Background: A proposed strategy to purge HIV reservoir is to reactivate provirus transcription with latency-reversing agents (LRAs), inducing viral antigen expression and allowing immune-mediated clearance of reservoir cells in the presence of combination antiretroviral therapy (cART). Here we evaluated the safety and efficacy of chidamide, a benzamide histone deacetylase inhibitor, in patients on suppressive cART.
Methods: Seven aviremic HIV-1-infected patients received eight oral doses of 10 mg chidamide twice a week (Tuesday/Friday) for 4 weeks while maintaining baseline cART. Safety was evaluated at each visit and plasma concentrations of chidamide was measured by liquid chromatography-mass spectrometry. Histone acetylation levels in CD4+ T cells were analyzed by flow cytometry. Plasma HIV RNA was determined using Cobas Taqman HIV-1 Test, v2.0. Cell-associated HIV RNA (CA-HIV RNA) and total HIV DNA (CA-tHIV DNA) were quantified by the SupBio PCR test in PBMCs. Thirteen plasma biomarkers of inflammation were evaluated by luminex multiplex assays and ELISA. Changes from baseline to specific time points were compared using Wilcoxon matched-pairs signed-rank tests, and a two-sided p-value of less than 0.05 was considered significant.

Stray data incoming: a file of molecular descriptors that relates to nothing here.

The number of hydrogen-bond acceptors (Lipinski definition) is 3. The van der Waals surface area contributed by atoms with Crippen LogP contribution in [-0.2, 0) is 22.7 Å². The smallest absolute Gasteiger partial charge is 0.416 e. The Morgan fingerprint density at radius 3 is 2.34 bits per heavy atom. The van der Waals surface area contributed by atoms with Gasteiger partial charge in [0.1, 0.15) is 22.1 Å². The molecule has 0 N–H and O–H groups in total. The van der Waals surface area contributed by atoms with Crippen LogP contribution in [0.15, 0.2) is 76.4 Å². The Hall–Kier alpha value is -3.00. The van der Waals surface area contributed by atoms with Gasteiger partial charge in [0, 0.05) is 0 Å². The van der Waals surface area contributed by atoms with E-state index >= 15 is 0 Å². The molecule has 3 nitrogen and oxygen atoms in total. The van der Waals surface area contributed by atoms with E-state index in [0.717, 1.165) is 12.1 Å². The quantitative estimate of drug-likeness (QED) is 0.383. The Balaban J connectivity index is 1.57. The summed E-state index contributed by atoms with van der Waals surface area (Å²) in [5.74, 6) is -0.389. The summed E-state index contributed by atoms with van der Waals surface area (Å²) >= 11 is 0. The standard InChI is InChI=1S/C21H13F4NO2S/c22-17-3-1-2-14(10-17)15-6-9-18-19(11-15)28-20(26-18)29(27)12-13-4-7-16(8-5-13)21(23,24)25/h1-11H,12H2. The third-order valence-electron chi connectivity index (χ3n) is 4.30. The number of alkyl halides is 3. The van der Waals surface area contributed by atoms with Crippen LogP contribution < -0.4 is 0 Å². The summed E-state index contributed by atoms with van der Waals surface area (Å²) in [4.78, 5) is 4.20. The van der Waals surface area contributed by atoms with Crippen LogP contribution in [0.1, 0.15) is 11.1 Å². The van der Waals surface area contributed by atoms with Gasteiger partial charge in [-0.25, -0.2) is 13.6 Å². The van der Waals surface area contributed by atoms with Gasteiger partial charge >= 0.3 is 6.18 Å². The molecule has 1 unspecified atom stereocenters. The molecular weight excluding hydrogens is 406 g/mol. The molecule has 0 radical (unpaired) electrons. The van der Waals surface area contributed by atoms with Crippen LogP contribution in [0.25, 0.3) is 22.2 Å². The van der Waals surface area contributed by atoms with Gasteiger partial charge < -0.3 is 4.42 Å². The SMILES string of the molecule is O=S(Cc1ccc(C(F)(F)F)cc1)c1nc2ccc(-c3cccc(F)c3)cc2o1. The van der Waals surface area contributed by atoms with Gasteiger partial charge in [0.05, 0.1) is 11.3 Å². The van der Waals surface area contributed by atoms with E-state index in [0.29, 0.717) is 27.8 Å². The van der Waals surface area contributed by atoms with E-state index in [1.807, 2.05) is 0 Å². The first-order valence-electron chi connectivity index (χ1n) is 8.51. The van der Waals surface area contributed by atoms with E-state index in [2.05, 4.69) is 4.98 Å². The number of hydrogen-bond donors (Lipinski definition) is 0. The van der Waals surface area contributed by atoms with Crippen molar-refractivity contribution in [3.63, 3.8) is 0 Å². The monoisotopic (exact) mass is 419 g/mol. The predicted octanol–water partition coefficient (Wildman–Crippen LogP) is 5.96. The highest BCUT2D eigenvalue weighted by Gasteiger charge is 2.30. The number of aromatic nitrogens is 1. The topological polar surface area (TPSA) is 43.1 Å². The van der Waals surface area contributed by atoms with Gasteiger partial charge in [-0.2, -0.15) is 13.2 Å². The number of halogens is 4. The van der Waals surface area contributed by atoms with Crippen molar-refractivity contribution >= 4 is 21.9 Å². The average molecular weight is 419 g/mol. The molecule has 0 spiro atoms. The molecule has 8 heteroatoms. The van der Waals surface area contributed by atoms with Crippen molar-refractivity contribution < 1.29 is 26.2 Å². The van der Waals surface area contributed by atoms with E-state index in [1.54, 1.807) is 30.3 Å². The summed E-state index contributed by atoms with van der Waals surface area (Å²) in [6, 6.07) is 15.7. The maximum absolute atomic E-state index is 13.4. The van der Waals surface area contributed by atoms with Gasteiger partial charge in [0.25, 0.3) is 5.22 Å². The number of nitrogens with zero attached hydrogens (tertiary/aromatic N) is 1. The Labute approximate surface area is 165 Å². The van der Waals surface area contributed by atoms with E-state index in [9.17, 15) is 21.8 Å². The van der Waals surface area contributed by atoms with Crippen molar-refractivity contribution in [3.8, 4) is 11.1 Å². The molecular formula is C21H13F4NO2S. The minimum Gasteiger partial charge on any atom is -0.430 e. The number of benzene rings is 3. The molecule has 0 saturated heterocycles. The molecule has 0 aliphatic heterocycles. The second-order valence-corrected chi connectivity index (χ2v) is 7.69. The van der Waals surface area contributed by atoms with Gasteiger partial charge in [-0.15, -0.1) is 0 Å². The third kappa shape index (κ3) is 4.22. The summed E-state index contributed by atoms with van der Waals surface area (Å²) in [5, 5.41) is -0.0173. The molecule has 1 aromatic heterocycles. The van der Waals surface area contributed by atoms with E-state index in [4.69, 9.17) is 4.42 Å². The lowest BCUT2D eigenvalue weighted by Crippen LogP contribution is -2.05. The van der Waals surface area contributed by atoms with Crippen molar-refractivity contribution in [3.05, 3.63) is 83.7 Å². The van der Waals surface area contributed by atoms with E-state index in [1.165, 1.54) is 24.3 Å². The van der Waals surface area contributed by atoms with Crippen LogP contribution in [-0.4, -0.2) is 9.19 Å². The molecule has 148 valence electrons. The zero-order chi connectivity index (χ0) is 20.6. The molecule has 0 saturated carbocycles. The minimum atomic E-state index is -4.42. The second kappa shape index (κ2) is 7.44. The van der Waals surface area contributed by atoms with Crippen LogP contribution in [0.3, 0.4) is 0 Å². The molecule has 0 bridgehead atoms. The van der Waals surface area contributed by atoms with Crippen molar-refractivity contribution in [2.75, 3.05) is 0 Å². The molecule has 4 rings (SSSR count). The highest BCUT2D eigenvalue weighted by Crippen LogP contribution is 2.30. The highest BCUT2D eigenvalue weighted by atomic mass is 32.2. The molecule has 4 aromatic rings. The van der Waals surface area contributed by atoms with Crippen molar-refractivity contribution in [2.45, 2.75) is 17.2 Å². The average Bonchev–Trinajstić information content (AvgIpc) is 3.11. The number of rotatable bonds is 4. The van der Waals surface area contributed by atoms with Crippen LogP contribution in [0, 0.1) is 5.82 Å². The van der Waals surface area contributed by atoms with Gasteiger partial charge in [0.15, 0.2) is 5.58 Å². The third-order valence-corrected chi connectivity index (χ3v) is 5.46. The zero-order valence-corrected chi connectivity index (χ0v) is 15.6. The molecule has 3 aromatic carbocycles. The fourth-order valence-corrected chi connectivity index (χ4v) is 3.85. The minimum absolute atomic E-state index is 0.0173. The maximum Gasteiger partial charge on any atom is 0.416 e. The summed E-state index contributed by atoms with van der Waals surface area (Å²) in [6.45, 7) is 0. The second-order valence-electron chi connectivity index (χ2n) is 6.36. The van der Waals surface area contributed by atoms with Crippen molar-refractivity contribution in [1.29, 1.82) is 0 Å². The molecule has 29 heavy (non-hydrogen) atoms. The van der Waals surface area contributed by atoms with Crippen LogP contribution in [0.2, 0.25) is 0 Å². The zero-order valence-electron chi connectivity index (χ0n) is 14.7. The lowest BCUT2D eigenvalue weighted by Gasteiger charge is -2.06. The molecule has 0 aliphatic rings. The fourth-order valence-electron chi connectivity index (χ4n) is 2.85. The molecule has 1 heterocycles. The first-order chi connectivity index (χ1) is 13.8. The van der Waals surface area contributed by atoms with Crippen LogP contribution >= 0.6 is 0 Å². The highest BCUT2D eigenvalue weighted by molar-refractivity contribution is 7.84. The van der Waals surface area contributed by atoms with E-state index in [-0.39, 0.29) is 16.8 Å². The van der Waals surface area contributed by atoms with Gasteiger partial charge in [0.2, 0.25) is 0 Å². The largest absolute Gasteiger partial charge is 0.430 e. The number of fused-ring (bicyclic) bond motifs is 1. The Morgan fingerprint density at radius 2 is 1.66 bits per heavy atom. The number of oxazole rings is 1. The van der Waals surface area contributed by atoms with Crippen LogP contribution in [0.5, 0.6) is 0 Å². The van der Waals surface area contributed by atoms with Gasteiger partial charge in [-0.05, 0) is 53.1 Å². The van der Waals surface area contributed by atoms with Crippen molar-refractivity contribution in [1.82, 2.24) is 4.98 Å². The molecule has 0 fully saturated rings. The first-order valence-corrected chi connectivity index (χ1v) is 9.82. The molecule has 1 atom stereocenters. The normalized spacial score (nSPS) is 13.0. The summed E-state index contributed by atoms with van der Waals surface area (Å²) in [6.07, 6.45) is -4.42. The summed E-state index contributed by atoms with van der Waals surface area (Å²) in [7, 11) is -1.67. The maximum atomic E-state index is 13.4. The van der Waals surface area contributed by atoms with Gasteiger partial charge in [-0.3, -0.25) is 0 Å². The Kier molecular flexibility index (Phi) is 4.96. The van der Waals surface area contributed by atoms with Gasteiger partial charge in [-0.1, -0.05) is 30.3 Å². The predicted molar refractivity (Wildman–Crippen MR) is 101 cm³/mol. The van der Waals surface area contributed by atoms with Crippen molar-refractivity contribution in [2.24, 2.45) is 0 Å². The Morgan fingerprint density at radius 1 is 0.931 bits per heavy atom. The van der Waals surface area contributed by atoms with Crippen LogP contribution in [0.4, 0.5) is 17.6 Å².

Results: All participants (6 male, 1 female) completed full chidamide dosing, and showed acceptable drug tolerance with only grade 1 adverse events presented. No drug accumulation effects were detected per chidamide dosing. In addition, the cyclic increase of histone acetylation in CD4+ T cells was observed. All participants showed robust and cyclic viremia (peak viremia range 147-3850 copies/mL) as well as increased CA-HIV RNA (median peak increase 9.4-fold vs. baseline, range 2.0-fold to 34.9-fold) during chidamide treatment. At day 56, plasma HIV RNA of all participants recovered to undetectable level. Furthermore, we discerned the significant reduction of CA-tHIV DNA (day 27 vs. baseline, p = 0.018, and day 56 vs. baseline, p = 0.028). Equally important was that chidamide exhibited an anti-inflammatory property as evidenced by inhibition of pro-inflammatory cytokines: MCP-1, MMP-9, IP-10, LBP, P-selectin, and CD40 ligand.
Conclusions: Chidamide can safely disrupt the latency of HIV DNA resulting in the clearance of reactivated reservoirs, which makes it a promising candidate toward the eradication of HIV reservoir.